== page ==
It is enough to persuade one to support Raab. Imagine the fun we might have. Prime Minister Raab advises the Sovereign to prorogue Parliament to enable the Crown to wrought a fundamental change in the constitution against the will of the legislature, namely to take the UK out of the EU. Speaker Bercow makes clear that he intends that the House of Commons should continue to sit and have the opportunity to legislate to prevent that constitutional change.
Short of force, the House could not be prevented from meeting and passing legislation. But then the Sovereign might be advised by her Prime Minister not to give assent to the bill. What is a Queen to do?
Perhaps at some stage the Queen would dismiss Prime Minister Raab on the grounds that he self-evidently cannot secure the support of the House. Or perhaps action is taken in the courts to determine whether Parliament may be prorogued against its will or whether the Queen may refuse consent to a bill approved by Parliament. And might perhaps the House of Lords feel reinvigorated and try to intervene at some stage in this drama. The possibilities for constitutional chaos, innovation and contortion are as endless as they are entertaining with every organ of the state liable to be sucked into the vortex.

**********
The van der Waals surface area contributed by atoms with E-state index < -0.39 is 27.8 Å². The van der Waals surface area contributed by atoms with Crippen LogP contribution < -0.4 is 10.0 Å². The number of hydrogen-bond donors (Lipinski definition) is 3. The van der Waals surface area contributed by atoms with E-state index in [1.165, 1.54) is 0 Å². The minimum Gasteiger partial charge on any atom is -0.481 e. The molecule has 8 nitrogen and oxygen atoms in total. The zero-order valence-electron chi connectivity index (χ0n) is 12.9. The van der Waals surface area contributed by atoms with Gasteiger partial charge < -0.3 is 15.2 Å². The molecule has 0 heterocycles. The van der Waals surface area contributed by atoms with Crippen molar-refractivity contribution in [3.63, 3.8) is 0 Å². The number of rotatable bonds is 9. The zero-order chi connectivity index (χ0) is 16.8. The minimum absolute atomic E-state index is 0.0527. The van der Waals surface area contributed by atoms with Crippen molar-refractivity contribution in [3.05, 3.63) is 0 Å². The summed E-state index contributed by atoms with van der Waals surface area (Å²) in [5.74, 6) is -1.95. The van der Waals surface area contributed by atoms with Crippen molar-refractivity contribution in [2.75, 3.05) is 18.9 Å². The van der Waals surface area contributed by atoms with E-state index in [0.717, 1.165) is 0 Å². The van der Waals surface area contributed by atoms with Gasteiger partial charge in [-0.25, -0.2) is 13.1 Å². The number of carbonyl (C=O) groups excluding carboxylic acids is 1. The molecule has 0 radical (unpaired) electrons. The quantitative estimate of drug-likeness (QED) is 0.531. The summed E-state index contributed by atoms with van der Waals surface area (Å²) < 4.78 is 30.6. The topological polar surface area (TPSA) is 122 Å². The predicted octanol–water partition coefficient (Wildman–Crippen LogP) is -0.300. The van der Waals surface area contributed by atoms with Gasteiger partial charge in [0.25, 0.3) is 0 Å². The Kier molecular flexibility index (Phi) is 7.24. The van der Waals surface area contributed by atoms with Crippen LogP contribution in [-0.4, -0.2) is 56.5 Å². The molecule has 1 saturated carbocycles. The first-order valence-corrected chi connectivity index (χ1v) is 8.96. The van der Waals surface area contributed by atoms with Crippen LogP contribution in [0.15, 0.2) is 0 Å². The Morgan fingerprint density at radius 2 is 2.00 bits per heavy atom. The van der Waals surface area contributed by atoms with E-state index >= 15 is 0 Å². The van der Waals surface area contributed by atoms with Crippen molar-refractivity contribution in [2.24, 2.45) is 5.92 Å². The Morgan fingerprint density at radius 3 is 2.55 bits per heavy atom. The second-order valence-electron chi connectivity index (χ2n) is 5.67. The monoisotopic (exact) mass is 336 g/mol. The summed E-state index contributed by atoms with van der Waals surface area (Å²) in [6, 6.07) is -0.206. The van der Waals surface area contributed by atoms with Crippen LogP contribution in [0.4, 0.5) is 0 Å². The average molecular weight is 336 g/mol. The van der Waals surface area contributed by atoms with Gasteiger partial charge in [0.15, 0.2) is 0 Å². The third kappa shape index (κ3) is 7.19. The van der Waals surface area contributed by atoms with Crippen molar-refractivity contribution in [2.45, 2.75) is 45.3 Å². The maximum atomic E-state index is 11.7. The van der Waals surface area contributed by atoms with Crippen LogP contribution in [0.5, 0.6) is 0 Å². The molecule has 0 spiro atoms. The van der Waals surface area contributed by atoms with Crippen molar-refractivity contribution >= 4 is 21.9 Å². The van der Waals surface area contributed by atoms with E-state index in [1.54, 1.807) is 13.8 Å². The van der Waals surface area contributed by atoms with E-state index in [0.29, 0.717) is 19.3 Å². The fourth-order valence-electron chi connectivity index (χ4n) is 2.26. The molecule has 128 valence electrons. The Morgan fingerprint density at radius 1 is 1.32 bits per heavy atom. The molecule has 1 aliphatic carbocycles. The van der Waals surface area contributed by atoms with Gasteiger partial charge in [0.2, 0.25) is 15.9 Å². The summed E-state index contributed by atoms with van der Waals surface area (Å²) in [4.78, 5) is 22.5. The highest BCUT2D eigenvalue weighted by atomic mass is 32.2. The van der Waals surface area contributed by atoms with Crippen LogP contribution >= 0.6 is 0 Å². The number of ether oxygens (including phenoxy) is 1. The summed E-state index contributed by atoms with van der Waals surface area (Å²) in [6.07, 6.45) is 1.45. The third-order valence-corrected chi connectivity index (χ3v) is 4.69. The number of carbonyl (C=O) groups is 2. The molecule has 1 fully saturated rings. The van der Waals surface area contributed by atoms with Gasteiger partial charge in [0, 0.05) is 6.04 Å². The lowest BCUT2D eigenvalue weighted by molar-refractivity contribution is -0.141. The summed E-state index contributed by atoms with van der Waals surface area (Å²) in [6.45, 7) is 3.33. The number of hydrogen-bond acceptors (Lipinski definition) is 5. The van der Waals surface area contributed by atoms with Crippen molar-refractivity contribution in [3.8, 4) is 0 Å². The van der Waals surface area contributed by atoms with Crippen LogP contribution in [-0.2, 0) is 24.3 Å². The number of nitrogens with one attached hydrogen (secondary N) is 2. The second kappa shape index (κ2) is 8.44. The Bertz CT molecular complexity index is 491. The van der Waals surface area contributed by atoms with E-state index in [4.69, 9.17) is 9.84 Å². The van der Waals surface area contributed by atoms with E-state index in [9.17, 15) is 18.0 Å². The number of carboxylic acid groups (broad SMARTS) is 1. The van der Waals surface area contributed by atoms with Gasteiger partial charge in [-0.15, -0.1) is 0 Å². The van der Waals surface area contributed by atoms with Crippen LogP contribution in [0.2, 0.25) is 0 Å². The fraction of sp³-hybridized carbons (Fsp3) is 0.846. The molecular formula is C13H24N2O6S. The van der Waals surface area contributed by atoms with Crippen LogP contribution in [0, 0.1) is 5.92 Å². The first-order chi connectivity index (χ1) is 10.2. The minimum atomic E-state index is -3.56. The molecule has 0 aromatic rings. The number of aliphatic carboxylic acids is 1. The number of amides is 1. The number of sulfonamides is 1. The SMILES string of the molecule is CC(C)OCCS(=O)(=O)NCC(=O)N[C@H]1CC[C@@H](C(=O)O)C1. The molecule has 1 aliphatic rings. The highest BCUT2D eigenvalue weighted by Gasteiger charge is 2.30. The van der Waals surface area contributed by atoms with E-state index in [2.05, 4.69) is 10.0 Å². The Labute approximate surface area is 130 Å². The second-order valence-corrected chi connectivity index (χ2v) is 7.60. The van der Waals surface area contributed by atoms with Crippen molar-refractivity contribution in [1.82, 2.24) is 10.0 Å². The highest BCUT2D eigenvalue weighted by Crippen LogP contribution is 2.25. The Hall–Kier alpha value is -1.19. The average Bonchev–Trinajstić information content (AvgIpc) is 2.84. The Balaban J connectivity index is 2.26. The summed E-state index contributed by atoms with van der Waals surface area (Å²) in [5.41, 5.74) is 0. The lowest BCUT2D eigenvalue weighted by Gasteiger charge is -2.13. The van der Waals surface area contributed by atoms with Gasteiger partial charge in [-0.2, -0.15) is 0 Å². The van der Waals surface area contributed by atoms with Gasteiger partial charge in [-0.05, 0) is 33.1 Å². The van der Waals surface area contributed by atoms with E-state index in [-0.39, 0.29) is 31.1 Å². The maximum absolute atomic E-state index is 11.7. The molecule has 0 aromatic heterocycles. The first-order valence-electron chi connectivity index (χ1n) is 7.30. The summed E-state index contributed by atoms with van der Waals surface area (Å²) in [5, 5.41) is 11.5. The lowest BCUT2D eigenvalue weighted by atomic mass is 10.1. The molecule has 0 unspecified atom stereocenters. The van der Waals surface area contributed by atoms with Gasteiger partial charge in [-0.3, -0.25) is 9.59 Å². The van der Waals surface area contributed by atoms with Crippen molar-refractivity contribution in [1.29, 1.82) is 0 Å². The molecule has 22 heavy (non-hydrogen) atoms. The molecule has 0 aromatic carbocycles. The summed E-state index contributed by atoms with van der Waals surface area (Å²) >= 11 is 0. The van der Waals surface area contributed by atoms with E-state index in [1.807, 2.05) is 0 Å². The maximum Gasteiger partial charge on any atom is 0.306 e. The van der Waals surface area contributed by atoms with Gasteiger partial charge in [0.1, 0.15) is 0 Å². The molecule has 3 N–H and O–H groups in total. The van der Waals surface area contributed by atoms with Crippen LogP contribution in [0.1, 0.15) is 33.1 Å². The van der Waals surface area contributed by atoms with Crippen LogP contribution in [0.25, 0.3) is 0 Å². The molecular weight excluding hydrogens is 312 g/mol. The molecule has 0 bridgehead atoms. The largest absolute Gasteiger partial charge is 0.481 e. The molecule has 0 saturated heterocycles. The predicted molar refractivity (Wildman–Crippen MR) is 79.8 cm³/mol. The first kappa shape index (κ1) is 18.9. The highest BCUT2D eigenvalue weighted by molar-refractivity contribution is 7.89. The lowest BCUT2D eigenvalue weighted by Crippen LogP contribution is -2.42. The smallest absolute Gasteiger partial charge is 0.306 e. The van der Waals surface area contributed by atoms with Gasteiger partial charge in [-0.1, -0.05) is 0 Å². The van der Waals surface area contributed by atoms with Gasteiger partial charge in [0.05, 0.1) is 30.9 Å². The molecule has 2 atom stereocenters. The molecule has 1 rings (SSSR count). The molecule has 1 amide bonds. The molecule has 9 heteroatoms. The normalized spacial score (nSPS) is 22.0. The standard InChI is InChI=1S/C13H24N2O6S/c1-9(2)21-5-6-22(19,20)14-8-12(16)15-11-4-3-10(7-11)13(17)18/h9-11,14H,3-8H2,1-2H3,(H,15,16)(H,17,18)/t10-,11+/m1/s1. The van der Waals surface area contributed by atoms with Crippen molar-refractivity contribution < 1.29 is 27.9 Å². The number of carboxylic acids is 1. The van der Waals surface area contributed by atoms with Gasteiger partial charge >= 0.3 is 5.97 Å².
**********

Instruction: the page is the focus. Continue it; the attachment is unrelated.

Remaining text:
In these turbulent times, even republicans must pray for the health of Her Majesty if only to avoid what would be the cherry on the cake in such a constitutional bust-up. I mean, of course, having on the throne the namesake of the earlier sovereign who tried to rule without Parliament and who lost not only his crown but also a head on which to wear it.